Well, it wasn’t actually that day. Looking back now, I can see that it all began at lot earlier. But one fine Spring day in a classroom at a small university in West Texas, I got my first taste of what it feels like to be rejected for one’s faith.
At a staunch Southern Baptist college, I had one radical professor who insisted we read the Bible with new eyes, like we had never been exposed to it before. Mind you, he was talking to a room full of life-long Christians, most (if not all) raised in strict, conservative evangelical homes. We had been memorizing scripture since before we could write. And this doctor of theology wanted us to read the New Testament without preconceived notions, to think for ourselves for the first time in our lives.
I was secretly thrilled for the challenge. So I did. Or at least, I tried.
It was in classroom discussion later in the semester, that I opened my mouth and uttered an interpretation that differed wildly from everything any of us had ever been taught. And the looks I got were some of the angriest I have yet encountered.
Several of my friends refused to speak with me. Some for nearly a month. It rocked my little world in such a way, that I never again criticized the accepted doctrine while attending university. At least not while the critics were listening, and only vaguely, tangentially when in the company of my dearest friends.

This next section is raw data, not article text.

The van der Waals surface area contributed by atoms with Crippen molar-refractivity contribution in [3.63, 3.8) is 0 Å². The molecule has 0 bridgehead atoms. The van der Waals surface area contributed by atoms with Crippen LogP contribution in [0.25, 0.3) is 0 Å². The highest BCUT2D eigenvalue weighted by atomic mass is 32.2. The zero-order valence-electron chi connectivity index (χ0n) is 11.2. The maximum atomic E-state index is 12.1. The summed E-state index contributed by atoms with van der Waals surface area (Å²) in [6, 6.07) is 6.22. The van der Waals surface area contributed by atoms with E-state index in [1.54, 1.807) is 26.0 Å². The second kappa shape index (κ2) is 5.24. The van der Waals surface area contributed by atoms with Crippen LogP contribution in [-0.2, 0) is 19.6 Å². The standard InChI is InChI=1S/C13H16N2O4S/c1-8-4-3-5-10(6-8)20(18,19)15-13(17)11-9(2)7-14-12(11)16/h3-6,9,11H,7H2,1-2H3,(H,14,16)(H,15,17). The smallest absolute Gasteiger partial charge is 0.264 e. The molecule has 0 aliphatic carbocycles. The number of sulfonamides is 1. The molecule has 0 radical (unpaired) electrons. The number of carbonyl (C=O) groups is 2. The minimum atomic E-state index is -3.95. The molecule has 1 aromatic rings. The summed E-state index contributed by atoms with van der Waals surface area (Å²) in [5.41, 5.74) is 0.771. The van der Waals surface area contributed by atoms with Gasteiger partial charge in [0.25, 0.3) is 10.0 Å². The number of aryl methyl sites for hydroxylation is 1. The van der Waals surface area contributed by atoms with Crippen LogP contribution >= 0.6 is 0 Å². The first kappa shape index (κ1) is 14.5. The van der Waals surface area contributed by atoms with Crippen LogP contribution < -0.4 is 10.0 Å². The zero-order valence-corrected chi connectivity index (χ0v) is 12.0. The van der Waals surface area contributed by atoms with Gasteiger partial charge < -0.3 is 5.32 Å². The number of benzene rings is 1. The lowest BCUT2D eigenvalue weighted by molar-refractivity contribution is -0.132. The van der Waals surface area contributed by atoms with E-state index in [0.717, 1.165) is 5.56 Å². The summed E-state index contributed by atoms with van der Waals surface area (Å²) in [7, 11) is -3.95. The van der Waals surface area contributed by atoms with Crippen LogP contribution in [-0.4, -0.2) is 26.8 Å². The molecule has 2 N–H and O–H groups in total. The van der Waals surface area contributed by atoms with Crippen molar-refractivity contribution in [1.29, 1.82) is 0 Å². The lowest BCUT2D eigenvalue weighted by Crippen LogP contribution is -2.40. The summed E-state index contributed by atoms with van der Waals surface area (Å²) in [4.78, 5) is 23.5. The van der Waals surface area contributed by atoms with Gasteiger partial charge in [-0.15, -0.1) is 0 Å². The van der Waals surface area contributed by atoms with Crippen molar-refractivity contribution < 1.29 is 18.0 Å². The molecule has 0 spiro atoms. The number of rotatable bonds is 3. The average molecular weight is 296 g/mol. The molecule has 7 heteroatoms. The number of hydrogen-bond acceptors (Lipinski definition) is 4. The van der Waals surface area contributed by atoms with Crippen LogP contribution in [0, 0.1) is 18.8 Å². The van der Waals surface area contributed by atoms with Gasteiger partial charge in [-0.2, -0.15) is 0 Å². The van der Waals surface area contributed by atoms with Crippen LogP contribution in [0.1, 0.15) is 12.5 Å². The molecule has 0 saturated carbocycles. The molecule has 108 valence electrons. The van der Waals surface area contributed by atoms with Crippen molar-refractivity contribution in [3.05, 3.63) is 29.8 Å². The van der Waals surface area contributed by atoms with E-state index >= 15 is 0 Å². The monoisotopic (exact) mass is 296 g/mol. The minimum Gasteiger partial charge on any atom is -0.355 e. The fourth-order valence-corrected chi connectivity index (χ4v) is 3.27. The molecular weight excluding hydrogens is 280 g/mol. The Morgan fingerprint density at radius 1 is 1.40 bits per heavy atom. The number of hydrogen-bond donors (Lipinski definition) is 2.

And for the next fifteen years, I towed the doctrinal line in public, and harbored doubts and questions in private. Until a couple years ago, when the exhaustion of all that deceit finally got to me, when I was maligned and judged by people who had no real insight into my life or my faith. When a casual comment revealed months of hurtful gossip, and I walked away.
I have mentioned before that I am not an open book. My internal workings, thoughts, hopes, and dreams are not on public display to be perused, discussed, judged, and dismissed. I developed the art of concealment in response to well-meaning Christians who behaved as though transparency was a requirement rather than an option. And I learned long ago, in that fateful classroom, that to avoid the pain of rejection and judgement, I had to keep my big questions, doubts, and ideas to myself.
It is thanks to dear friends like the Agnostic Pentecostal, and new-found sojourners like Rachel Held Evans, that I hold some semblance of hope that I can work out this faith and all its questions. And maybe this time, just maybe, I won’t be rejected. Maybe I’m not actually wrong for seeing the world differently. Maybe I’ll be ok.